Meanwhile in New York, San Francisco and other US cities, HIV rates are dropping precipitously –creating a chasm in the response.
To address this, FCAA was happy to collaborate with amfAR just last month on a White House meeting designed to identify best practices in achieving the goals of the National HIV/AIDS Strategy and to ensure that progress is achieved more evenly across the country.
And, while there is still work to do in driving resources south, I have to say that the primary driver of these disparate outcomes is varying political will – such as states refusing to expand Medicaid.
We must create a climate where it is intolerable for governors to put the lives of their citizens second to political games.
With political will now THE primary barrier to success, our grantmaking must evolve to be responsive… more on that in the keynote to follow.
Globally, we’ve done an incredible job at greatly reducing mother-to-child transmission, but now we must expand our focus to the entire life span of women and children.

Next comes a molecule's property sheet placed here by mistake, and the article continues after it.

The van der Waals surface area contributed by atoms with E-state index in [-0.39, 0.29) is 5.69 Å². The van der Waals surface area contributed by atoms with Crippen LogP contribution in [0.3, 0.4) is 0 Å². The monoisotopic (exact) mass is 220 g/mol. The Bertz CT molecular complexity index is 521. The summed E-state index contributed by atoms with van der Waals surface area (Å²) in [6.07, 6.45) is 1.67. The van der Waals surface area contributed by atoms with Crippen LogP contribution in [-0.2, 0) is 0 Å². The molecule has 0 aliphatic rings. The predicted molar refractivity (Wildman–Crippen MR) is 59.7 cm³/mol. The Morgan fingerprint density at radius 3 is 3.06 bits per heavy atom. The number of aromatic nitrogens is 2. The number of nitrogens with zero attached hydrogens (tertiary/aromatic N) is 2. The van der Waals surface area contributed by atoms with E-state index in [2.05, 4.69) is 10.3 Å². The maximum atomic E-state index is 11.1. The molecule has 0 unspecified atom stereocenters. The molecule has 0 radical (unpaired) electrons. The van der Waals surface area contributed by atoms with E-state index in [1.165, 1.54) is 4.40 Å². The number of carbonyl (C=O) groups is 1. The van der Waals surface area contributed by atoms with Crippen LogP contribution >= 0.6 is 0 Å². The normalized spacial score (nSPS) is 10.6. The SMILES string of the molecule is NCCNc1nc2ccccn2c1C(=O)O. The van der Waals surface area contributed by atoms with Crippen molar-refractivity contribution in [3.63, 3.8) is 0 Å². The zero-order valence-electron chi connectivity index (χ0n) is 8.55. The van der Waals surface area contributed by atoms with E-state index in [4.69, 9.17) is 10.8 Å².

All women’s lives count, regardless if they are of childbearing age or if they choose to have children.
The children they carry must stay negative as they move into adolescence and become sexually active. Those who do become infected need equal access to life-saving interventions. I hope you plan to stay for tomorrow’s closing plenary – Seeking an AIDS Free Generation: Youth & HIV – that will explore the urgent need for action to address HIV in adolescents.
Women’s rights issues also continue to fuel the epidemic– such as lack of access to education and property rights, gender based violence (which escalates among positive women), mothers who have to care for families while they are too sick to care for themselves, or grandmothers caring for dozens of children in their old age.
The inequality that places unbearable burdens on women’s shoulders need to be major priority for all of us.